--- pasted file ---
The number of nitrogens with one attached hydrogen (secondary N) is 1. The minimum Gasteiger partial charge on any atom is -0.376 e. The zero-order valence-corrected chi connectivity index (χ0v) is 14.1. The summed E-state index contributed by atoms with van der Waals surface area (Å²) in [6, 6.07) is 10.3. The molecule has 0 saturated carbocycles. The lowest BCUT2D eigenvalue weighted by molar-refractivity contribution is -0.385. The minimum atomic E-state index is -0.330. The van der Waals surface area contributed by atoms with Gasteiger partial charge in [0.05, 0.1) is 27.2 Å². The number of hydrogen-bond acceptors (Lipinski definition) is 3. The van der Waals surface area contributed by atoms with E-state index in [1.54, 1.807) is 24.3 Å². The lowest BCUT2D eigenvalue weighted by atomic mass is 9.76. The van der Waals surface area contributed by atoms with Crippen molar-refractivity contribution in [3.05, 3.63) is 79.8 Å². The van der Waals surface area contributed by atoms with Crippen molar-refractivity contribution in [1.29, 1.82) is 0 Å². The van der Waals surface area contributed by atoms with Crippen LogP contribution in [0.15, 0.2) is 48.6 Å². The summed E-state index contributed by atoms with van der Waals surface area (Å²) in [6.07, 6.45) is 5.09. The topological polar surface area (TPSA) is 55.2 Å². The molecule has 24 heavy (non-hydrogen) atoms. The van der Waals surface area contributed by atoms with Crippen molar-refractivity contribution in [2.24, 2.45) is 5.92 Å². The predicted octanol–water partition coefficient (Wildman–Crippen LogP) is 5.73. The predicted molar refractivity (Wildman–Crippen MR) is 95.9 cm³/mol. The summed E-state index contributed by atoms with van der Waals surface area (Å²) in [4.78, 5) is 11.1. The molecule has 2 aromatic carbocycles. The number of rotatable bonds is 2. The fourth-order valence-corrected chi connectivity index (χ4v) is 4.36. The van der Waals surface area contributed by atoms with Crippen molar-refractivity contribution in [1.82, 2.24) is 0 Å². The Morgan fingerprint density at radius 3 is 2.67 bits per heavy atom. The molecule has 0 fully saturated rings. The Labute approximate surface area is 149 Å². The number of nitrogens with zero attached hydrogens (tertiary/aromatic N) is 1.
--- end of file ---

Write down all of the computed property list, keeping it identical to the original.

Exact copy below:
The number of nitrogens with one attached hydrogen (secondary N) is 1. The minimum Gasteiger partial charge on any atom is -0.376 e. The zero-order valence-corrected chi connectivity index (χ0v) is 14.1. The summed E-state index contributed by atoms with van der Waals surface area (Å²) in [6, 6.07) is 10.3. The molecule has 0 saturated carbocycles. The lowest BCUT2D eigenvalue weighted by molar-refractivity contribution is -0.385. The minimum atomic E-state index is -0.330. The van der Waals surface area contributed by atoms with Gasteiger partial charge in [0.05, 0.1) is 27.2 Å². The number of hydrogen-bond acceptors (Lipinski definition) is 3. The van der Waals surface area contributed by atoms with E-state index in [1.54, 1.807) is 24.3 Å². The lowest BCUT2D eigenvalue weighted by atomic mass is 9.76. The van der Waals surface area contributed by atoms with Crippen molar-refractivity contribution in [3.05, 3.63) is 79.8 Å². The van der Waals surface area contributed by atoms with Crippen molar-refractivity contribution in [1.29, 1.82) is 0 Å². The van der Waals surface area contributed by atoms with Crippen LogP contribution in [0.15, 0.2) is 48.6 Å². The summed E-state index contributed by atoms with van der Waals surface area (Å²) in [6.07, 6.45) is 5.09. The topological polar surface area (TPSA) is 55.2 Å². The molecule has 24 heavy (non-hydrogen) atoms. The van der Waals surface area contributed by atoms with Crippen molar-refractivity contribution in [2.24, 2.45) is 5.92 Å². The predicted octanol–water partition coefficient (Wildman–Crippen LogP) is 5.73. The predicted molar refractivity (Wildman–Crippen MR) is 95.9 cm³/mol. The summed E-state index contributed by atoms with van der Waals surface area (Å²) in [4.78, 5) is 11.1. The molecule has 2 aromatic carbocycles. The number of rotatable bonds is 2. The fourth-order valence-corrected chi connectivity index (χ4v) is 4.36. The van der Waals surface area contributed by atoms with Crippen molar-refractivity contribution in [1.82, 2.24) is 0 Å². The Morgan fingerprint density at radius 3 is 2.67 bits per heavy atom. The molecule has 0 fully saturated rings. The Labute approximate surface area is 149 Å². The number of nitrogens with zero attached hydrogens (tertiary/aromatic N) is 1.